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Bush Refuses To Set Timetable For Withdrawal Of Head From White House Banister

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Bush Refuses To Set Timetable For Withdrawal Of Head From White House Banister

WASHINGTON, DC—Though critics have argued that he does not understand the futility of his current situation, President Bush announced today that he has no plans to remove his head from its current position: wedged painfully between two balusters on a White House staircase.

Bush has refused to budge from his position.

"Setting a timetable for withdrawal of my head would send mixed messages about why I put my head here in the first place," Bush said at a press conference on the Grand Staircase. "I am going to finish what I set out to accomplish here, no matter how unpopular my decision may be, or how much my head hurts while stuck between these immovable stairway posts."

Democrats, emboldened by electoral victories that gave them control of both houses of Congress, are calling for Bush to begin withdrawing his head from the banister immediately.

"Why does the president refuse to pull his head out of that banister?" House Speaker Nancy Pelosi said in a speech yesterday. "Hasn't he had his head in there long enough? We'd all like to know just how the American people are being served by him keeping his head in that banister."

Entering its fifth day, the president's incursion into the banister is now widely considered a quagmire. Bush initially told the nation that he was going to stick his head through the banister in order to secure stockpiles of cashews on the other side. Though intelligence reports cited by the president seemed to indicate the presence of these cashews, a comprehensive probe by White House personnel revealed that no such nuts existed.

"If the president truly believed there were cashews, why didn't he ask a staffer to go around to the other side of the staircase and check for cashews first?" Rep. John Murtha (D-PA) said. "Or even just look through the banister before slamming his head in there in such a way that it can't be extricated."

Many Republicans who supported Bush early this week are now publicly criticizing the president for the way he got into the banister.

"I stood by the commander-in-chief's decision to stick his head in this banister from the beginning," said Sen. Chuck Hagel (R-NE). "But now I'm beginning to think he may have rushed into this without thinking through all the consequences of his actions."

Voters are also voicing concerns about this latest predicament. Chicago resident Peter Colby, 41, who recently took part in a tour of the White House, said he thought Bush's actions were hurting the country's image abroad.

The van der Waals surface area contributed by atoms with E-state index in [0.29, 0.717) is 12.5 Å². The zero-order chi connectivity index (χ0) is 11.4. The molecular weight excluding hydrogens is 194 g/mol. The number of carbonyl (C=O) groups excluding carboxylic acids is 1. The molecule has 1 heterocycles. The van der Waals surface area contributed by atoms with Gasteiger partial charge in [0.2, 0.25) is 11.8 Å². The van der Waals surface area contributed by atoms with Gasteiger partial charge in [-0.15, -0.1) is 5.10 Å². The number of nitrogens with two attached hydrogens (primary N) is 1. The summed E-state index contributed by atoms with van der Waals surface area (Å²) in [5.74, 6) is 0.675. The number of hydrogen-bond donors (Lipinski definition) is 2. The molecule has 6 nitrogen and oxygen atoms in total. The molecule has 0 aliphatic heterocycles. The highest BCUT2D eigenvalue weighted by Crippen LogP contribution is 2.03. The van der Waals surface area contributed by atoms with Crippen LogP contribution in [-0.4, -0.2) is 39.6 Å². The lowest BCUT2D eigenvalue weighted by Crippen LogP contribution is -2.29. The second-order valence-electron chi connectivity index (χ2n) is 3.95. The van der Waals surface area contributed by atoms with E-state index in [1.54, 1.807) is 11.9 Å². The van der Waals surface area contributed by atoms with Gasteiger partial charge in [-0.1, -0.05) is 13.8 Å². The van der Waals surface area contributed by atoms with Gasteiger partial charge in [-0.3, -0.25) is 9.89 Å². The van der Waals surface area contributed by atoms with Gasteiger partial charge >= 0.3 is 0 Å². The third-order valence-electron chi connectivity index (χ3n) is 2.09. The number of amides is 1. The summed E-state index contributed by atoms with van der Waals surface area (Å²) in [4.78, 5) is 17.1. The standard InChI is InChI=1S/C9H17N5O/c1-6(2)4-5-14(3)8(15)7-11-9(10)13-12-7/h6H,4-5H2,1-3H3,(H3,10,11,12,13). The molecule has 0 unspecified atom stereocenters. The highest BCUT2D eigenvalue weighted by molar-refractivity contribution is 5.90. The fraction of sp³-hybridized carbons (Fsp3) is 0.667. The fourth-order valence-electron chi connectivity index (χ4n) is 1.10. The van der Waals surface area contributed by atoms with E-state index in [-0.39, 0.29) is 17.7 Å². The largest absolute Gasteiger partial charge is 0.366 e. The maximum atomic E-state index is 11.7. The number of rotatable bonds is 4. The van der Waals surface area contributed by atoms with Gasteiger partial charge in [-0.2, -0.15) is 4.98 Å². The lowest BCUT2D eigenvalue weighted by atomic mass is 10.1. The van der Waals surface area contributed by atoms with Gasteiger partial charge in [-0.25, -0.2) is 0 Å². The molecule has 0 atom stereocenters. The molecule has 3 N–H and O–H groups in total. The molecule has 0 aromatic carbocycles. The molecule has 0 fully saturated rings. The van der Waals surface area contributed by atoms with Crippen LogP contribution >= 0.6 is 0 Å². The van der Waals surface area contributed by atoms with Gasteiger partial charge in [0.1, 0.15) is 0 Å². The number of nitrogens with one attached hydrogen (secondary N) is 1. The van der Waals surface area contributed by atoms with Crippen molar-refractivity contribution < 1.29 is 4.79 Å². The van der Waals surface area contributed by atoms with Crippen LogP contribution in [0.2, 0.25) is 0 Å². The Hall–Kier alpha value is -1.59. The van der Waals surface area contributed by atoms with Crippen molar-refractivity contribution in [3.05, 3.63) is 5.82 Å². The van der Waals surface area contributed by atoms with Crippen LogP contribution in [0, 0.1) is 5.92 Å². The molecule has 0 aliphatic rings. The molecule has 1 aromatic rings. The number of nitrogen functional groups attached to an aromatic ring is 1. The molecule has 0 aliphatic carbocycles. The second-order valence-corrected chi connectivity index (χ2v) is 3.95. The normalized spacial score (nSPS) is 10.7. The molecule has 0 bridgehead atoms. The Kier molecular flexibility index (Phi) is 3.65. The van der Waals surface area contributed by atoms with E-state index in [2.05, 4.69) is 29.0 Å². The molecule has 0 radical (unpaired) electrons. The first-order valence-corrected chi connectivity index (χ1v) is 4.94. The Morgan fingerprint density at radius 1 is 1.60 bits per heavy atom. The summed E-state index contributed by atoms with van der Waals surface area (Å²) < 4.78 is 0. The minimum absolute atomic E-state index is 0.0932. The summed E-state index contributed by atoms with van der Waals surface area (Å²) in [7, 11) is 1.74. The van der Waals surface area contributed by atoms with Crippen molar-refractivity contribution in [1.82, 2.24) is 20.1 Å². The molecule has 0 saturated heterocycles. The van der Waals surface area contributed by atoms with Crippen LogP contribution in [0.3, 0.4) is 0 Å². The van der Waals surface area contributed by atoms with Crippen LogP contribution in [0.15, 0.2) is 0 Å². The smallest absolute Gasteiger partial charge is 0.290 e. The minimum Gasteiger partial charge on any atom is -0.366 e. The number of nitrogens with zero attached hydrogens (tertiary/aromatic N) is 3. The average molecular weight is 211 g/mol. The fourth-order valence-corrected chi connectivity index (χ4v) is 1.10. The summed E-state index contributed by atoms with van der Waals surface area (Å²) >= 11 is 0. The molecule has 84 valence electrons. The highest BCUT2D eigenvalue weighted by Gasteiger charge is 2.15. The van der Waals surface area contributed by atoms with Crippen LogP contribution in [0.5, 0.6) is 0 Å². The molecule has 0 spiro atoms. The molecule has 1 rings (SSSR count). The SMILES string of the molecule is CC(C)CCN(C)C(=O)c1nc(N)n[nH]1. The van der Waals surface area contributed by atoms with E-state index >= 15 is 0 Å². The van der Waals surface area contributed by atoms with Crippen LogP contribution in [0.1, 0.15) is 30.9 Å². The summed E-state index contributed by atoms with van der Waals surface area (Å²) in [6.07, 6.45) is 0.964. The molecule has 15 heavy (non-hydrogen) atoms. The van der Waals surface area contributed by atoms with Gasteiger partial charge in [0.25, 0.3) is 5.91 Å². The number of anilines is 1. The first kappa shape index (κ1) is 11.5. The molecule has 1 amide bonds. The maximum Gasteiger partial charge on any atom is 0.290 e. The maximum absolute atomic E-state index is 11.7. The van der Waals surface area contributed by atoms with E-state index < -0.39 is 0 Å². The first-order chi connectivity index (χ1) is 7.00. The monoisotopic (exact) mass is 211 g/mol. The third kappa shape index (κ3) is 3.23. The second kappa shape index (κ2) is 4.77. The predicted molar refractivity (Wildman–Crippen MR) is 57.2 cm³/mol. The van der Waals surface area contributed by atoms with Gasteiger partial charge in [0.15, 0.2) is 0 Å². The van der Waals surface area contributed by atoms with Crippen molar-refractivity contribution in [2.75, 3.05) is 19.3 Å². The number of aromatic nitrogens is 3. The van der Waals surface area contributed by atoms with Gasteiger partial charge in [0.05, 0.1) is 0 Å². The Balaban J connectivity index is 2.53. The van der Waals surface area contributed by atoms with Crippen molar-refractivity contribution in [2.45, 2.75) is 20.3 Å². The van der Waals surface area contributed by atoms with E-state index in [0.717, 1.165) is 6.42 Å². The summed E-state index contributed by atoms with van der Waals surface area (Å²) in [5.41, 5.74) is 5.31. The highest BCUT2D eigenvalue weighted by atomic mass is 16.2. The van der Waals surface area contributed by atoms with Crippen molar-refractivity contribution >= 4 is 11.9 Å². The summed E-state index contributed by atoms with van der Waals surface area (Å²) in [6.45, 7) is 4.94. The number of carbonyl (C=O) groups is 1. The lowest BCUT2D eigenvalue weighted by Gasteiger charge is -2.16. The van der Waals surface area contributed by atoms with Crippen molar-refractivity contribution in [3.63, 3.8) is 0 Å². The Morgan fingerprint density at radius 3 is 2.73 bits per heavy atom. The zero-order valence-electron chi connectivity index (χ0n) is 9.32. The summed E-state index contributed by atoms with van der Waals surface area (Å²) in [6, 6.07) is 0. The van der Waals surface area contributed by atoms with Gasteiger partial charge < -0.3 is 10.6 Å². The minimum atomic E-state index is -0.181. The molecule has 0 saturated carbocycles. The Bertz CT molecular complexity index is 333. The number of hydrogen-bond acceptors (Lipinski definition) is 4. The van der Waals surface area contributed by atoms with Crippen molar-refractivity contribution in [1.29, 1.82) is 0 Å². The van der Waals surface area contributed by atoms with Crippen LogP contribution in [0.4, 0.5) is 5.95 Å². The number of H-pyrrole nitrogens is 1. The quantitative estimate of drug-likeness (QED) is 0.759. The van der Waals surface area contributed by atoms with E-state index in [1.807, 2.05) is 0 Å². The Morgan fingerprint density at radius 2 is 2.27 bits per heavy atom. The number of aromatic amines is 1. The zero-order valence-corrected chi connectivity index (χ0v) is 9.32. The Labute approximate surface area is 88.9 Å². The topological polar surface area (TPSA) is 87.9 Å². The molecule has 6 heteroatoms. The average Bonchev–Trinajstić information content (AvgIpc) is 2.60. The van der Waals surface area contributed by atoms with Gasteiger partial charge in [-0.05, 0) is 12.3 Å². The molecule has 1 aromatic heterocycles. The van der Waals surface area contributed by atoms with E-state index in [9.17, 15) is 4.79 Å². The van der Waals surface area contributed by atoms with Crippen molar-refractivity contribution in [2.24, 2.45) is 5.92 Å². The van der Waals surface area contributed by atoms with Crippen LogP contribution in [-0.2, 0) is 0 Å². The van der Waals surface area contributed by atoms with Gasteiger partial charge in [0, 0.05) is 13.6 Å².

"It's embarrassing to see the president of the United States with his head stuck in a banister," Colby said. "He just looks stupid."

The few supporters Bush has left are privately concerned that he will go down in history as the president who wedged his head through a banister and refused to take it out despite widespread negative public sentiment and political pressure for him to do so.

For his part, Bush has scoffed at such suggestions and accused his critics of exploiting the issue without providing any viable alternatives.

"I hear a lot of criticism from the other side of the aisle, but what is the Democrat plan for victory here?" Bush said. "Some suggest rapid withdrawal, but that will most likely hurt my ears by bending them the wrong way. Others have suggested turning my head from side to side and slowly working my way out, which we all know is a recipe for failure."

In recent days, the Bush administration has been attempting to sell a new plan based on a strong forward surge.

"The only way for the president to successfully remove himself from this situation is not to pull his head out of the banister, but to push his whole body through," White House Chief of Staff Joshua B. Bolten said. "We're asking Congress and the American people to give the commander-in-chief a chance to try this new plan, which involves forcing his shoulders, torso, arms, and legs through that banister."

Bush's perceived stubbornness and refusal to accept the intractable nature of the problem only further fanned the flames of opposition.

"This administration needs to face the reality that some places are simply too narrow for the president to jam his head into," Newsweek columnist Michael Isikoff said. "President Bush is acting like a small child who, even after doing something terribly ill-advised—namely putting his head in that banister—still refuses to admit any error."

"This whole thing's just incredibly fucking stupid," Isikoff added.

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